Contributed by Jennylee Taylor
In 2016, at the ABA Committee Inspiration and Planning weekend I was sitting with Cindy Aulby (current president) and Mirabai Rose (past president), Robyn Fernance (then membership officer) and the rest of the committee at the time talking about the depth of the Breathwork lineage in Australia. We had just worked out that Mirabai and I could have the same “grandparents”. My lineage belongs to the Breathwork Family Tree that started with Ahrara Bhakti who trained Michael Adamedes who teed up with Quentin Watts to train Robyn Fernance who was my trainer.
Mirabai’s lineage also started with Ahrara Bhakti who, as stated above, trained Michael Adamedes who teed up with Quentin Watts to train Denise Burgess. Denise teed up with Michael and Quentin to train Jonine Lee-Gabay who in turn trained Mirabai. During her training, Mirabai was also supervised by Karen Daniel – Ahrara’s daughter, through whom Mirabai says: “I feel the lineage through her so strongly, its an honour to work with her.”
Feeling that we could share the same “grand parentage”, sent a warm fuzzy feeling through me as we beamed at each other and considered the importance of knowing that this could be true.
So far, ABA members can be traced back through the lineage to the following teachers:
Ahrara Bhakti, Stanis Grof, Leonard Orr, Colin Sisson, Frank Wilks, Ella & Andy Portman, Judith Kravitz covering all forms of CCB including Rebirthing, Transformational, Holotropic Breath.
At the other end of the scale Breathwork is gaining popularity and the term “Breathwork” means a myriad of things other than conscious connected breathing with some people worried that Breathwork as the ABA know it could get lost in the noise. This brought home the importance of honouring and maintaining the links to our Breathwork lineage.
This article is not about resisting change. Change will happen anyway. Rather it is about remembering where we came from so we can better adapt to the changing future with wisdom and knowledge.
Homage to our Breathwork history and Elders
Breathwork history in Australia is deep and rich with many forms of conscious connected breathing evolving from the different schools of Ahrara Bhakti, Leonard Orr and Sondra Ray, Stanslov Grof, resulting in Rebirthing Breathwork (using conscious connected breathing), Holotropic Breathwork or Transformational Breathwork to name a few. It has come a long way since the heady days of the 1980’s when Breathwork Practitioners were “cracking the cosmic egg” and were breathing groups of people on kitchen floors and in lounge rooms.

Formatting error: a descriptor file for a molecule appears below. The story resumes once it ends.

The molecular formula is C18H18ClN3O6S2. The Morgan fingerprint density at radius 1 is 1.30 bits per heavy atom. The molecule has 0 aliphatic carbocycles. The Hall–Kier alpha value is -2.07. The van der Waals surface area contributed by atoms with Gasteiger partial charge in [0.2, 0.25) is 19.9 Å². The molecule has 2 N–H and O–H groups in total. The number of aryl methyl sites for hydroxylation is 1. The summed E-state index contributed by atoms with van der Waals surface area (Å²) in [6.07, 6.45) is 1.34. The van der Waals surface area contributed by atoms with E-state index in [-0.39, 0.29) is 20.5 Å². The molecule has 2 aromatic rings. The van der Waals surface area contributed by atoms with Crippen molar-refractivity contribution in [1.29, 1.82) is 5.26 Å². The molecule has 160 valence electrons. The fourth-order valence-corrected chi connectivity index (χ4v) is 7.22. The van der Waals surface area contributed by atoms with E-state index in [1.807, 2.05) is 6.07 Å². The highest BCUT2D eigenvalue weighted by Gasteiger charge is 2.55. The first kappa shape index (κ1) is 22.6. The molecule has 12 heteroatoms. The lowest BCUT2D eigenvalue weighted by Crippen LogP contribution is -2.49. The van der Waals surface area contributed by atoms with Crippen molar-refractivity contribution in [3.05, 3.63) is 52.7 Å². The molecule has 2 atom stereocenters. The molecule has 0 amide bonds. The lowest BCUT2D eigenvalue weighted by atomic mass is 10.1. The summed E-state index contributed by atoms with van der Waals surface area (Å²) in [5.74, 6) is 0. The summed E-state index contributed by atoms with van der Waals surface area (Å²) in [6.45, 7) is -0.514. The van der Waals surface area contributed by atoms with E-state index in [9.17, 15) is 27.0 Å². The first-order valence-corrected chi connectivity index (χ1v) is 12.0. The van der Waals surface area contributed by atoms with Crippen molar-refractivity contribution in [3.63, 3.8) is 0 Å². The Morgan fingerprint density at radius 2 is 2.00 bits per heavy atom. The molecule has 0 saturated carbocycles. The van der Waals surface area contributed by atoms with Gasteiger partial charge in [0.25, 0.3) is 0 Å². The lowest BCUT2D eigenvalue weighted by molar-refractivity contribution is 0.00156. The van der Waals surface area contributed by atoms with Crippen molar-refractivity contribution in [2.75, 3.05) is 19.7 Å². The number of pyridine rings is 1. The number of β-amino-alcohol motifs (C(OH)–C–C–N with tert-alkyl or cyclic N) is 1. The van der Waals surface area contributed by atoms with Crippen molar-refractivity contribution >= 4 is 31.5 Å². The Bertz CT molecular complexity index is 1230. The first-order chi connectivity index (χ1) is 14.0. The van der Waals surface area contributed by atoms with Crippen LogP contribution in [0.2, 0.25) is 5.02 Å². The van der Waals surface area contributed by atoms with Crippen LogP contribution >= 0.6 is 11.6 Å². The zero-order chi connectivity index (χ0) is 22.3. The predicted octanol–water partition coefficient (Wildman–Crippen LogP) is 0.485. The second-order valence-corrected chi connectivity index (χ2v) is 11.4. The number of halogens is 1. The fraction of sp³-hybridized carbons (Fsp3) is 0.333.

I caught a glimpse of this richness as part of the 2012 Breathe Australia Conference trainer’s forum session, where several trainers shared their Breathwork journey of the past 30 years. I remember soaking up the knowledge and wisdom of these wonderful people and feeling so young in my Breathwork journey. Just to be in the presence of the depth of knowledge, experience, understanding and love was for me the biggest benefit of showing up to the Breath Australia Conference. It’s like I absorbed all of the attributes of the elders by osmosis and was held by the eldership and the rest of the Breathwork community.
Some of these Breathworkers where “born” to it, others where teachers or sports people, coming from a myriad of other previous vocations and had found Breathwork through a personal crisis. All of them have a deep respect and love for The Breath and take very seriously their custodianship of Breathwork as a modality.
These men and women and others are our Breathwork Elders.
They are the pioneers, the brave, and the layers of the foundations of Breathwork in Australia so future generations of Breathwork Practitioners can enjoy the vast benefits of Breathwork. They were the ones who were running the Australian Institute of Rebirthing (A.I.R.) which supported our 1st National Rebirthing Conference, 28 & 29 October 1989. A.I.R. folded in 1998. In the meantime, in 1995, a group of these elders were the ones that started the Rebirthers Association of NSW Inc which evolved into the Australian Association for Professional Rebirthers (AAPR) in 1997, to being the Australian Breathwork Association (ABA) in 2005, 30 years later and is the current name.
They are the ones who came together and held a vision for Breathwork Training Standards as they sat together around a table over 18 years ago. They were there to put the flesh on the bones of trainings so we could enjoy consistency and quality of training as a Breathwork Professionals today.